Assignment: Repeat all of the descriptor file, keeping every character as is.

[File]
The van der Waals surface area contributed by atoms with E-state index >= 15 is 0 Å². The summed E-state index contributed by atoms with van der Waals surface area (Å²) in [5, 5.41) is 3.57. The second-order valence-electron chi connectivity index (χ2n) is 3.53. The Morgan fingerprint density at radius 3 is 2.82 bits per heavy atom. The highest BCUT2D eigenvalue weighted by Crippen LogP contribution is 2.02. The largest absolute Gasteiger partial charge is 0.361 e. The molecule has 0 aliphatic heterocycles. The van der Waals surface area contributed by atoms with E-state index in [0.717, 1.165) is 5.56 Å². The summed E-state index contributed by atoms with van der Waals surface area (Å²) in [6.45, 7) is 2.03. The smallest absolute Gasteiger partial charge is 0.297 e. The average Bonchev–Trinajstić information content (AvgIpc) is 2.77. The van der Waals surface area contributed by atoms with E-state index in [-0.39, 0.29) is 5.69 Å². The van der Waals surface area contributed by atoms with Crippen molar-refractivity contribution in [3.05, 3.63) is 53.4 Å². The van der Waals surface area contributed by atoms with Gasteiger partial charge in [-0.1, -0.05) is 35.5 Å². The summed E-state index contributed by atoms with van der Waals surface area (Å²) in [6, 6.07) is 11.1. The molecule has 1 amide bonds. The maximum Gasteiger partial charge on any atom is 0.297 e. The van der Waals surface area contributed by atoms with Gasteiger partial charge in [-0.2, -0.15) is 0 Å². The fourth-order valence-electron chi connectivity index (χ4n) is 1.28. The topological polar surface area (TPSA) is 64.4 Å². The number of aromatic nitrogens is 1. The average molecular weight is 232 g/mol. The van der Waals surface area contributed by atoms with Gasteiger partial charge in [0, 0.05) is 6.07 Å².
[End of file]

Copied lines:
The van der Waals surface area contributed by atoms with E-state index >= 15 is 0 Å². The summed E-state index contributed by atoms with van der Waals surface area (Å²) in [5, 5.41) is 3.57. The second-order valence-electron chi connectivity index (χ2n) is 3.53. The Morgan fingerprint density at radius 3 is 2.82 bits per heavy atom. The highest BCUT2D eigenvalue weighted by Crippen LogP contribution is 2.02. The largest absolute Gasteiger partial charge is 0.361 e. The molecule has 0 aliphatic heterocycles. The van der Waals surface area contributed by atoms with E-state index in [0.717, 1.165) is 5.56 Å². The summed E-state index contributed by atoms with van der Waals surface area (Å²) in [6.45, 7) is 2.03. The smallest absolute Gasteiger partial charge is 0.297 e. The average Bonchev–Trinajstić information content (AvgIpc) is 2.77. The van der Waals surface area contributed by atoms with E-state index in [-0.39, 0.29) is 5.69 Å². The van der Waals surface area contributed by atoms with Crippen molar-refractivity contribution in [3.05, 3.63) is 53.4 Å². The van der Waals surface area contributed by atoms with Gasteiger partial charge in [-0.1, -0.05) is 35.5 Å². The summed E-state index contributed by atoms with van der Waals surface area (Å²) in [6, 6.07) is 11.1. The molecule has 1 amide bonds. The maximum Gasteiger partial charge on any atom is 0.297 e. The van der Waals surface area contributed by atoms with Gasteiger partial charge in [-0.2, -0.15) is 0 Å². The fourth-order valence-electron chi connectivity index (χ4n) is 1.28. The topological polar surface area (TPSA) is 64.4 Å². The number of aromatic nitrogens is 1. The average molecular weight is 232 g/mol. The van der Waals surface area contributed by atoms with Gasteiger partial charge in [0, 0.05) is 6.07 Å².